Birgit, Elizabeth and sarah, did you read [Struwwelpeter} auf Deutsch ? .
It did help me learn some...and there is 1 good story: remember how 1 chap who laughs at Africans is dunked in ink ? That's a worthy tale.
LIke many here, i tend to agree this so-called research, however, is not worthy of funding. AS someone pointed out, 1 so-called researcher himself fabricates, about a book left in his car...leading by example, ya ?

7:40AM PDT on Aug 29, 2014

A negatively-inclined lesson is surely simply more patronising/tiresome?

9:59AM PDT on Aug 28, 2014

(cont'd) ...didn't approve of after hearing this story, and that can obviously go either way, good or bad, depending on what kind of people your parents are (thankfully my parents treated me kindly). And Tortoise and the Hare- I kind of felt distant from this story because I was not good at athletics at all, but I did get the message from it that fastest is not always the best, and that you shouldn't be arrogant if you think you're more likely than someone else to win. Looking back, I think the message against arrogance was more important than the oft-quoted "slow and steady wins the race," because the turtle was just doing things his own way, and the hare should not have thought poorly of him just because he was different. Anyway long story short, I think children need to understand both positive and negative consequences of things, because that's really important to decision-making. But I don't think that classic children's stories are always a good way to test children for certain traits, because there can be distracting details in the story like fantasy elements or anthropomorphized animals which kids (like me) might find more significant than the actual moral of the story itself.

9:58AM PDT on Aug 28, 2014

"People must not blindly accept that classic moral stories are educationally beneficial simply because of their long history of use."
-I do agree with this; just because something is traditional or a classic doesn't necessarily mean it's good. But this particular test to me seems kind of iffy, I don't know. I don't think kids all have a set reaction to certain stories because even at a young age like 3, you can already have very different interests, experiences, and memories than other children your age. If I think back to my initial childhood reactions to the four stories mentioned, I get this: Pinocchio seemed kind of distant from myself because he was a wooden puppet, and I was not, so I didn't know how life felt for him in general. But the growing nose was portrayed as socially undesirable and made me think "I don't want that to happen to me," so I wanted to avoid lying in order to avoid that kind of humiliation. But it also felt like there was more to that story than just a message about not lying, like that was only one part of the story. The Boy Who Cried Wolf- I was actually interviewed at age 5 by my local TV news when there was a big reading of this story at my school, and when asked what I learned from the story, I said "Don't tell lies." So I guess that story got the point across to me in some way. George Washington and the Cherry Tree- I didn't really understand why he chopped down the tree, but I felt fear of being reprimanded for doing things my parents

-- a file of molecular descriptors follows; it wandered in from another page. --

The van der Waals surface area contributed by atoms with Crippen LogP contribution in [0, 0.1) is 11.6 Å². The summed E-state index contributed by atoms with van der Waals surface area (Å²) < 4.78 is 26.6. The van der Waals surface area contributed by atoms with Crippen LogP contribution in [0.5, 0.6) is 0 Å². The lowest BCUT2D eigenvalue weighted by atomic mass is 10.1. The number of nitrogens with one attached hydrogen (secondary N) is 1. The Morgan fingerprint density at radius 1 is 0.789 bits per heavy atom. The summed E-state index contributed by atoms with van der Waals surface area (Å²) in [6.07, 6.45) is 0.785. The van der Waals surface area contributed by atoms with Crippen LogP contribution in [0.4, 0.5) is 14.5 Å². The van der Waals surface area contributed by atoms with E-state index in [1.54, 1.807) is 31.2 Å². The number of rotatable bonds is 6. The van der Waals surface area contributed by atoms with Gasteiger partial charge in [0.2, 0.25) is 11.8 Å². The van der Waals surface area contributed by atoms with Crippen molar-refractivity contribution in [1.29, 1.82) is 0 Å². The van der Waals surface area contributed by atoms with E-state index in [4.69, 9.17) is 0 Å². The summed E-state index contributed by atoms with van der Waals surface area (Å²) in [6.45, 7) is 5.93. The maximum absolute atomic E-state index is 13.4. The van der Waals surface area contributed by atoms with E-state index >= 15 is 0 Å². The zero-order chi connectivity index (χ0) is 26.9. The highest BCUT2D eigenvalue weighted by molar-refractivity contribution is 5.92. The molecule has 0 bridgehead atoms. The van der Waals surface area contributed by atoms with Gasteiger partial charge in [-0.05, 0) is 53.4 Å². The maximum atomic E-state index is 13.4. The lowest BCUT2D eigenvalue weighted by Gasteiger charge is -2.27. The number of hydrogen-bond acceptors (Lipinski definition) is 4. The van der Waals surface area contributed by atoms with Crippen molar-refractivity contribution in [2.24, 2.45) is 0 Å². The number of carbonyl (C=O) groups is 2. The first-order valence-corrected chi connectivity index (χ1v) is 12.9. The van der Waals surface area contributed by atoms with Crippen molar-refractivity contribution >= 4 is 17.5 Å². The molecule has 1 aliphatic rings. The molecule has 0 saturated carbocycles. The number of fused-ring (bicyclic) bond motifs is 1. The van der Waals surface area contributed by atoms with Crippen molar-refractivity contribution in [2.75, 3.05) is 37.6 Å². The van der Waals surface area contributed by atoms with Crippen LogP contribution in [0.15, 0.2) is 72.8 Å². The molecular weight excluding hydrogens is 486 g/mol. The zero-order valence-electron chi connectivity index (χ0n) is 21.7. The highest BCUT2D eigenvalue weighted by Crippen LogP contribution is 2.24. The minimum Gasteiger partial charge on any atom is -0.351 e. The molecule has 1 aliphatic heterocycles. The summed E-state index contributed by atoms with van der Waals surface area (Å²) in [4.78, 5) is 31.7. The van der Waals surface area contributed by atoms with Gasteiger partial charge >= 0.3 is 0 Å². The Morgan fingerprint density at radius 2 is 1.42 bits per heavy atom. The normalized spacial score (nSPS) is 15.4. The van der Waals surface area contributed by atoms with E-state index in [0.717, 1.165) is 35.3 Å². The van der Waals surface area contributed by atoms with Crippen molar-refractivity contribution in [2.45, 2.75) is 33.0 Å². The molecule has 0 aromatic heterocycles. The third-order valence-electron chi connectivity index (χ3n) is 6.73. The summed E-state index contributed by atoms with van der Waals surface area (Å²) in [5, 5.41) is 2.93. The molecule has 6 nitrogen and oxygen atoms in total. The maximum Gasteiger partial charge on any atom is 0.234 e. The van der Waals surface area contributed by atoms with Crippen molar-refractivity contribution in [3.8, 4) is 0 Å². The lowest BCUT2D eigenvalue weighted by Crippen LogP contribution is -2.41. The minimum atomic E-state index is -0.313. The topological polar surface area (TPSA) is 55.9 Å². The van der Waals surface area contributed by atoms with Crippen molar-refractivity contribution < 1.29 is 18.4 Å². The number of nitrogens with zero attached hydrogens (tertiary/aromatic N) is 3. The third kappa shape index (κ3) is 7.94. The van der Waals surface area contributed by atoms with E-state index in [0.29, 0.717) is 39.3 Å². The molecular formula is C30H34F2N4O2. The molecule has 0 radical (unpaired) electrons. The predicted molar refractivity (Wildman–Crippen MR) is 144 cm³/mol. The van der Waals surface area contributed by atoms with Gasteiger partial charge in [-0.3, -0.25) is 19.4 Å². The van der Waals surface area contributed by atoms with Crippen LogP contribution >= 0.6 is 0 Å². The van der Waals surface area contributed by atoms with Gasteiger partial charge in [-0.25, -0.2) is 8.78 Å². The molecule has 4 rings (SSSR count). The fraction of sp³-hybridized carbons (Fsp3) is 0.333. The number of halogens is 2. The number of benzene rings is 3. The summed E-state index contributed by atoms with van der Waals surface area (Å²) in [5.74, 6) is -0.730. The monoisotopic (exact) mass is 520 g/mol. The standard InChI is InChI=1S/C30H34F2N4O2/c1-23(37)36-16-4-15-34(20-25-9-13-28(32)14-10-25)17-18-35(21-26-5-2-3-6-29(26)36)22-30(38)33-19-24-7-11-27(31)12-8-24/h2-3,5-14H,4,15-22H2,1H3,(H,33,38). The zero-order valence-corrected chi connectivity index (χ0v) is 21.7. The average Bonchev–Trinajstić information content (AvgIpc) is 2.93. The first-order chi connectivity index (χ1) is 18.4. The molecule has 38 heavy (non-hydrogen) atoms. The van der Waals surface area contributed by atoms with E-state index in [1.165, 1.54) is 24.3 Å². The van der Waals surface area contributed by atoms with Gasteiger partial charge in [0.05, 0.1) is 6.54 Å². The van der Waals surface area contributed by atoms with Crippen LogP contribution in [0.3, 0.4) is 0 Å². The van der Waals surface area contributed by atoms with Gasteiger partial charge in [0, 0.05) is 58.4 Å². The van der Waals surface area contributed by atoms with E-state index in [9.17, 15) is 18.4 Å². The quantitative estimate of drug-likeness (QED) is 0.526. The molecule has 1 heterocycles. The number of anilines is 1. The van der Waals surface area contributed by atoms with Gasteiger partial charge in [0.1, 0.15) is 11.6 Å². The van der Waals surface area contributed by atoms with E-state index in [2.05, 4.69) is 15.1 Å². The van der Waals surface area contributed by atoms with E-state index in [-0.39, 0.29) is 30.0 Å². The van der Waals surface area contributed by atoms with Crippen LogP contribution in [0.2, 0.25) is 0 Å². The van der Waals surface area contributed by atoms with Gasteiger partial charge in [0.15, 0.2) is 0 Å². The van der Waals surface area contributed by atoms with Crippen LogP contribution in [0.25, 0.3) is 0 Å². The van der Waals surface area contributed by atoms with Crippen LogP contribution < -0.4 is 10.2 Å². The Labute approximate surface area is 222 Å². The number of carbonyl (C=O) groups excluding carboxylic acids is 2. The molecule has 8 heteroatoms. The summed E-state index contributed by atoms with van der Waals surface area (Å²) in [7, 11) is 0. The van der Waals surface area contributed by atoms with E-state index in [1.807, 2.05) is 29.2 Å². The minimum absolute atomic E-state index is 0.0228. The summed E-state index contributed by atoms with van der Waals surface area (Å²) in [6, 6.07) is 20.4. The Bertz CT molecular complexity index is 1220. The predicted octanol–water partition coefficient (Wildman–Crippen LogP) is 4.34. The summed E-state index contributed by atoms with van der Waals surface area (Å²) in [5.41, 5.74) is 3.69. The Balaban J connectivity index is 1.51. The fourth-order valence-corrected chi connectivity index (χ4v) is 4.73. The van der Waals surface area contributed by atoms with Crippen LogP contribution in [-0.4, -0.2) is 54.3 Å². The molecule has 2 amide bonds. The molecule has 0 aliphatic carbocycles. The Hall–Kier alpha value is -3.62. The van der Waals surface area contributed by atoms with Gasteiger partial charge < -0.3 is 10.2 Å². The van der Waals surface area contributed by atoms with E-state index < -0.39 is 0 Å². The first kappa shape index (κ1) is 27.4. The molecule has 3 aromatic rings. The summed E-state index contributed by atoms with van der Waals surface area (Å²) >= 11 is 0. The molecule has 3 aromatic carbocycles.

6:17PM PDT on Aug 26, 2014

I don't buy it. When I was a kid, I lied for only one reason - to try to avoid punishment. (I say try because Mom always busted me.) I read dozens of fairy tales from many countries and never got into lying, evil spells or any other bad behavior because I read about Pinnocchio doing it. The one conclusion I DO agree with in the study is that reading stories of honesty having good consequences is important, and not just for kids. Growing up, I read a lot about saints' lives like St. Catherine of Siena and Mother Theresa and reformers like Martin Luther King Jr. and Dorothy Day. The news doesn't show enough good honest people and these are stories that show children that the truth can change things for the better and lying can't.

12:54PM PDT on Aug 26, 2014

another doctor with his head up you know where

3:42AM PDT on Aug 26, 2014

For goodness sake, you're talking experiments on young children! Surely, this is tantamount to cruelty? Crikey..........it's human nature to take a peek at something that's being hidden from you......think of the days when you tried to find your Christmas pressies before the big day!?
I think we're all getting the wrong end of the stick! Let's teach responsibility and values, instead of silly stuff!

3:26AM PDT on Aug 26, 2014

Thanks for the article)

8:22PM PDT on Aug 25, 2014

Reflection of life for many children? They don't need books to see it, they experience it daily ... both the good and bad.

Discussion after reading, if it has to be read, should center on what was wrong, why, and how it can be made better. Counter-balance is always a good thing ... and kids at that age are most open to it.

Another waste of research money that could be better spent on immediate needs



7:40PM PDT on Aug 25, 2014

The same actions do not apply to all. The only action I know that apply to all: Do Not Reward Bad Behavior and Acknowledge Good Behavior. This has nothing to do with fairy tales.